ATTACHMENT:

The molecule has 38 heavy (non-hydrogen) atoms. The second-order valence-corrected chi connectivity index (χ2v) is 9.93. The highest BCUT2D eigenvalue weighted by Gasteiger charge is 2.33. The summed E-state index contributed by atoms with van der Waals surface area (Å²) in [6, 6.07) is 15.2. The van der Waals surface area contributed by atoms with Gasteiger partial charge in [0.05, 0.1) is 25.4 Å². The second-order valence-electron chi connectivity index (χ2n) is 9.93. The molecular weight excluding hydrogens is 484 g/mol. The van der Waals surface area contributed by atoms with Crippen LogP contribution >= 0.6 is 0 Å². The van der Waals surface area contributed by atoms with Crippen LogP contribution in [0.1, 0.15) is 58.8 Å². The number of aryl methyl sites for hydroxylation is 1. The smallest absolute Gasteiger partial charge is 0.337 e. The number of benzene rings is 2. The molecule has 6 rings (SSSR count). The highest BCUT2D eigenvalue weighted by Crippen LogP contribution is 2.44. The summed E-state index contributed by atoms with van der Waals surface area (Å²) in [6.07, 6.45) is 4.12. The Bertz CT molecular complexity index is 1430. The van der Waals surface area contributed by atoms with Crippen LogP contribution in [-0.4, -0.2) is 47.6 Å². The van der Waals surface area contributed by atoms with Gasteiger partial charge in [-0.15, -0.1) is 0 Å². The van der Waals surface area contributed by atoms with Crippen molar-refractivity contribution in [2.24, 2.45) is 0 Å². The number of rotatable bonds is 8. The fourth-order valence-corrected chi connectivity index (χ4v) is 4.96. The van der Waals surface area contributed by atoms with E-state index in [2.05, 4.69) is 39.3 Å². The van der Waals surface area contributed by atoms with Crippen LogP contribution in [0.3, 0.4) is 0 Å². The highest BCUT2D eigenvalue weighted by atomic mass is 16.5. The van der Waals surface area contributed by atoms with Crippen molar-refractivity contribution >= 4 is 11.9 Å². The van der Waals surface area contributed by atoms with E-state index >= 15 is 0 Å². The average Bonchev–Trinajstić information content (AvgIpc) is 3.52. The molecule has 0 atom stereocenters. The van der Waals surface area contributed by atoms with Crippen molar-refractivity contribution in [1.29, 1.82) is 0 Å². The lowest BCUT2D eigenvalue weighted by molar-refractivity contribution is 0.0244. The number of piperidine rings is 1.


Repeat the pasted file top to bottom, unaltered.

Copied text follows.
The molecule has 38 heavy (non-hydrogen) atoms. The second-order valence-corrected chi connectivity index (χ2v) is 9.93. The highest BCUT2D eigenvalue weighted by Gasteiger charge is 2.33. The summed E-state index contributed by atoms with van der Waals surface area (Å²) in [6, 6.07) is 15.2. The van der Waals surface area contributed by atoms with Gasteiger partial charge in [0.05, 0.1) is 25.4 Å². The second-order valence-electron chi connectivity index (χ2n) is 9.93. The molecular weight excluding hydrogens is 484 g/mol. The van der Waals surface area contributed by atoms with Crippen LogP contribution >= 0.6 is 0 Å². The van der Waals surface area contributed by atoms with Crippen LogP contribution in [0.1, 0.15) is 58.8 Å². The number of aryl methyl sites for hydroxylation is 1. The smallest absolute Gasteiger partial charge is 0.337 e. The number of benzene rings is 2. The molecule has 6 rings (SSSR count). The highest BCUT2D eigenvalue weighted by Crippen LogP contribution is 2.44. The summed E-state index contributed by atoms with van der Waals surface area (Å²) in [6.07, 6.45) is 4.12. The Bertz CT molecular complexity index is 1430. The van der Waals surface area contributed by atoms with Crippen LogP contribution in [-0.4, -0.2) is 47.6 Å². The van der Waals surface area contributed by atoms with Gasteiger partial charge in [-0.15, -0.1) is 0 Å². The van der Waals surface area contributed by atoms with Crippen molar-refractivity contribution in [2.24, 2.45) is 0 Å². The number of rotatable bonds is 8. The fourth-order valence-corrected chi connectivity index (χ4v) is 4.96. The van der Waals surface area contributed by atoms with E-state index in [2.05, 4.69) is 39.3 Å². The van der Waals surface area contributed by atoms with Crippen LogP contribution in [0.3, 0.4) is 0 Å². The highest BCUT2D eigenvalue weighted by atomic mass is 16.5. The van der Waals surface area contributed by atoms with Crippen molar-refractivity contribution >= 4 is 11.9 Å². The van der Waals surface area contributed by atoms with E-state index >= 15 is 0 Å². The average Bonchev–Trinajstić information content (AvgIpc) is 3.52. The molecule has 0 atom stereocenters. The van der Waals surface area contributed by atoms with Crippen molar-refractivity contribution in [1.29, 1.82) is 0 Å². The lowest BCUT2D eigenvalue weighted by molar-refractivity contribution is 0.0244. The number of piperidine rings is 1.